Dezeen Magazine

Sharing platform Harth aims to change the way we furnish our interiors

A sharing platform that allows members to rent works of art and furniture has soft launched in London.

Harth was founded by design writer, editor and curator Henrietta Thompson alongside her husband and business partner Edward Padmore.

It describes itself as the "first platform in the world that enables everyone to borrow beautiful furniture, interior design and art directly from the world's best brands, designers and artists, galleries and dealers."

The service aims to tap into the growing popularity of the sharing economy, following in the footsteps of pioneering brands such as Airbnb and Uber.

Members can rent items of art or furniture on Harth

The service allows members to rent pieces of high-quality furniture, and change them as their circumstances and tastes change.

"It was once the expectation that you'd get married, move into a family house, furnish it – probably with your wedding gifts – and live there forever, reupholstering the sofa seven times," Thompson told Dezeen.

"Modern life doesn't really work the same way it did for previous generations: relationships, jobs, travel, growing families, finances… today our circumstances change more regularly than ever."

Harth allows members to upload their own products to rent

"The industry's answer is to force a choice: you buy longterm investment pieces – which is why beige and grey and 'neutral' designs are such best sellers; or you buy cheap, fun, 'disposable' pieces, knowing you can change it without too much stress or cost," said Thompson.

"And that's why so much badly made, cheap furniture ends up in landfill."

"Meanwhile we all have so much stuff! Storage is one of the biggest growing industries at the moment which can only be indicative of a problem. With Harth we wanted to see if there was a better way."

Members can browse and choose items directly from the platform and also upload their own products to rent. Pieces are delivered by Harth's network of delivery service providers.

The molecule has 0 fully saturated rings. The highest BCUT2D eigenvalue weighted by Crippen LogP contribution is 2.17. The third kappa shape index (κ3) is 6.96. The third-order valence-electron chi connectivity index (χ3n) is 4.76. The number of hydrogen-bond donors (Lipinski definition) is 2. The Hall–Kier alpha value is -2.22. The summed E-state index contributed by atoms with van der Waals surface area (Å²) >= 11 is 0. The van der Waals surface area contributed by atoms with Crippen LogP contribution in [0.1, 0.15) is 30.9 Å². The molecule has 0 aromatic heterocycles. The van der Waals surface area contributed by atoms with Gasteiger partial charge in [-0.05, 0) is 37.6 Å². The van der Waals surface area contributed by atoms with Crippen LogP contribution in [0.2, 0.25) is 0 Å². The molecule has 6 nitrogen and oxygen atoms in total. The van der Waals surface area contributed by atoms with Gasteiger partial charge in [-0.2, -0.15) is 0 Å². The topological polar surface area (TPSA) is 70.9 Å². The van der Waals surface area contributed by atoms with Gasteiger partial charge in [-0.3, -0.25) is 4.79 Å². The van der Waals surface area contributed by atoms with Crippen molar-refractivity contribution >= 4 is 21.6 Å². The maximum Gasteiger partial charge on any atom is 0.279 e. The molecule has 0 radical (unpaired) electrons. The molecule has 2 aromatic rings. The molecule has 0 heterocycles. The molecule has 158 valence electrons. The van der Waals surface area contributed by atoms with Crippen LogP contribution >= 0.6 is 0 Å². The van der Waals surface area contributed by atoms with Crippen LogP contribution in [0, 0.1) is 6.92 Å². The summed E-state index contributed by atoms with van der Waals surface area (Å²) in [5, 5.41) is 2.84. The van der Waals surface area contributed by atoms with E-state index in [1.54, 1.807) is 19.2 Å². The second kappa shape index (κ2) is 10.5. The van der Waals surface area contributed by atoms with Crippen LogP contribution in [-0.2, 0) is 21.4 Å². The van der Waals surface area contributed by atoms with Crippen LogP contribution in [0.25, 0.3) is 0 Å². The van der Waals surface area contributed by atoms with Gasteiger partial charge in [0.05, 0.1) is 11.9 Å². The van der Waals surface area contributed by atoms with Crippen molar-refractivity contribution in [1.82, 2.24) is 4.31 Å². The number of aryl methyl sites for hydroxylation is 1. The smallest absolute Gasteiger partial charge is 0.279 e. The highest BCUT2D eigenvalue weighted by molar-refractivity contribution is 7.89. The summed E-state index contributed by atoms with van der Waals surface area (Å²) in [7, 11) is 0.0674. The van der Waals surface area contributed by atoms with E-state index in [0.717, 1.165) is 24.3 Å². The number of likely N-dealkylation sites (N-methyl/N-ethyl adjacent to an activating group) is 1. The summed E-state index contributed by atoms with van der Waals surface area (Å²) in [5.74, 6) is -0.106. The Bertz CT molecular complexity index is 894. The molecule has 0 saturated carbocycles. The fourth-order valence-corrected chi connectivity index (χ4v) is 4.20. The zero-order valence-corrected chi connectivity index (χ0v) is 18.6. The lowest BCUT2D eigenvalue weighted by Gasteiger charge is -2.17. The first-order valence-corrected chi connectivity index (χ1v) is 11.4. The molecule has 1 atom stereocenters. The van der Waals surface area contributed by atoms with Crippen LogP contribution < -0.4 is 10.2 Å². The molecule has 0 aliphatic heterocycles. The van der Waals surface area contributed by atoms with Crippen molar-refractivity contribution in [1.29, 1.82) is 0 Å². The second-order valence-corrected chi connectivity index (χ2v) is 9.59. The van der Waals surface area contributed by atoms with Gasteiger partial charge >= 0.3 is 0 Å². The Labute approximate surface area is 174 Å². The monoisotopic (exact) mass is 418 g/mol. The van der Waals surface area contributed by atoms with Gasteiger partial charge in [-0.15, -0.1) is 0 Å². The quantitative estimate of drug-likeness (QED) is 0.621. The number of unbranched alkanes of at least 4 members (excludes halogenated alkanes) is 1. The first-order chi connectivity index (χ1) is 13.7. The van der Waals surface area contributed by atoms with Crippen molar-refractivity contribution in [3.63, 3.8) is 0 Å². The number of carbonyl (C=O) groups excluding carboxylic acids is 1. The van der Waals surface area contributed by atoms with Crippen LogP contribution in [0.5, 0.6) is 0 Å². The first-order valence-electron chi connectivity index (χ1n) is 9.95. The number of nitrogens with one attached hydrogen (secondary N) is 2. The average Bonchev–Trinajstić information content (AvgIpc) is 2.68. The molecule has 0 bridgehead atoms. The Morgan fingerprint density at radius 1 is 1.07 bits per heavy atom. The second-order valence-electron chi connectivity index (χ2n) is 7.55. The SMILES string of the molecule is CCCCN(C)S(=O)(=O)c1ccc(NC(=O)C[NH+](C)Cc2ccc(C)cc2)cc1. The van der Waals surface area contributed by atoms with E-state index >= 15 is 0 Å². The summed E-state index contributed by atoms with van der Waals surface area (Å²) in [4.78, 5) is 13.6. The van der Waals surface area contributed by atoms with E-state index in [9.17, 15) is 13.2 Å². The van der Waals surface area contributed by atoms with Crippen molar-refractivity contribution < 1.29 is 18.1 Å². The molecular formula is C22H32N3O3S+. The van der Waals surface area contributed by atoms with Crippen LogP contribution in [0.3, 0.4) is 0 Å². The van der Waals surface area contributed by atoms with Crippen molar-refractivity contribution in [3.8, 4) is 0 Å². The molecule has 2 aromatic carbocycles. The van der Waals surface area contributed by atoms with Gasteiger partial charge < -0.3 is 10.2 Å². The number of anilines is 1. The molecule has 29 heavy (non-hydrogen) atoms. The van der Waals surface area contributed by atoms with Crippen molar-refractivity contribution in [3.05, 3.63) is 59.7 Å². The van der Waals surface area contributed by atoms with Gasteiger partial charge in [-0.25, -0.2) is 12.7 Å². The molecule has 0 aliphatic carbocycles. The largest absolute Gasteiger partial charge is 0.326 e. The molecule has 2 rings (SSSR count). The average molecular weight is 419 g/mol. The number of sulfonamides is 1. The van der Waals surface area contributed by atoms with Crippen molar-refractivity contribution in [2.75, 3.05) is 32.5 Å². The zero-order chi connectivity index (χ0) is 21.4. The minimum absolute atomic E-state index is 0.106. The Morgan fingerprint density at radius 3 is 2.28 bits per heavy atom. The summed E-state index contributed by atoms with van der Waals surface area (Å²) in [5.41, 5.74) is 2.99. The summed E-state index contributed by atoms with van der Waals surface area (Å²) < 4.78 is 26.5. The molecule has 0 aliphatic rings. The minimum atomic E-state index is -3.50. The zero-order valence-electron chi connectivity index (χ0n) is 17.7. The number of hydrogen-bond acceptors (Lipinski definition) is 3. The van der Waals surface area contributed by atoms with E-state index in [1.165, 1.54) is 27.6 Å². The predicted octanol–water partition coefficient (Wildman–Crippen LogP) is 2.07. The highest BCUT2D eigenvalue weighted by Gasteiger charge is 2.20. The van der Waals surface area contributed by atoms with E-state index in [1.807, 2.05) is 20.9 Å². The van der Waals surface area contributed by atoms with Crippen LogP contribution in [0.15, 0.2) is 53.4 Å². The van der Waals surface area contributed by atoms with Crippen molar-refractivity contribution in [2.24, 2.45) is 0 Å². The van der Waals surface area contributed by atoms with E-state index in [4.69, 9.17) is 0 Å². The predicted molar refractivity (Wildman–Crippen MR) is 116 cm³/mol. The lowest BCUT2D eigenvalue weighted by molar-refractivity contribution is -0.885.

The product catalogue includes new season designs, one-off collectables and vintage finds, all available for short, medium and long-term needs.

"There's been a blind spot [within the interiors Industry] when it comes to the sharing economy," explained Thompson.

"Renting is still subject to snobbery and stigma too, but now that we have the transparency enabled by the internet, that's changing completely. Renting is big news already in the car industry and it's set to be massive in fashion, why not in interiors?"

Harth is intended for use by corporate clients and individuals

The platform is intended for a wide range of members – both corporate and private – who might be looking to rent furniture for anything from pop-ups and exhibitions to holiday homes and weddings.

Thompson said that she anticipates the service being used by people with short-term requirements for furnishing their spaces, as well as people who want to share their own furniture and art with like-minded design-loving people.

"Professional interior designers, stylists and property developers are already making good use of the pilot service for pop-ups, exhibitions and styling showcases," said Thompson.

The sharing service was established by Henrietta Thompson and her husband Edward Padmore

Harth is currently working with furniture brands such as Tom Dixon, Aarnio Originals, Carl Hansen, Walter Knoll, Lee Broom, Case, Established & Sons, Tom Raffield and Stellar Works who are lending new designs, pre-owned pieces and prototypes.

Art and sculpture is being lent by galleries including Geoff Dyer, Nic Fiddian Green, Jennifer Lee, Rob and Nick Carter, Stephen Farthing, and Jonathan Yeo.

Members can also choose smaller home accessories from brands such as Lee Broom, Minimalux, 1882, Lux by Design Haus Liberty, A Modern Grand Tour and Kana London.

While membership to founding members is free, those joining after the platform's official UK launch later this year can expect to pay a monthly subscription fee that will be offset against items borrowed. Expansion into other international cities is planned for 2019.

Other companies exploring contemporary furniture rental include Japanese furniture brand Kamarq, which launched in New York with a collection of products that users can rent monthly. However it almost immediately pulled several of its designs amid plagiarism accusations.

Photography is by Anders Gramer.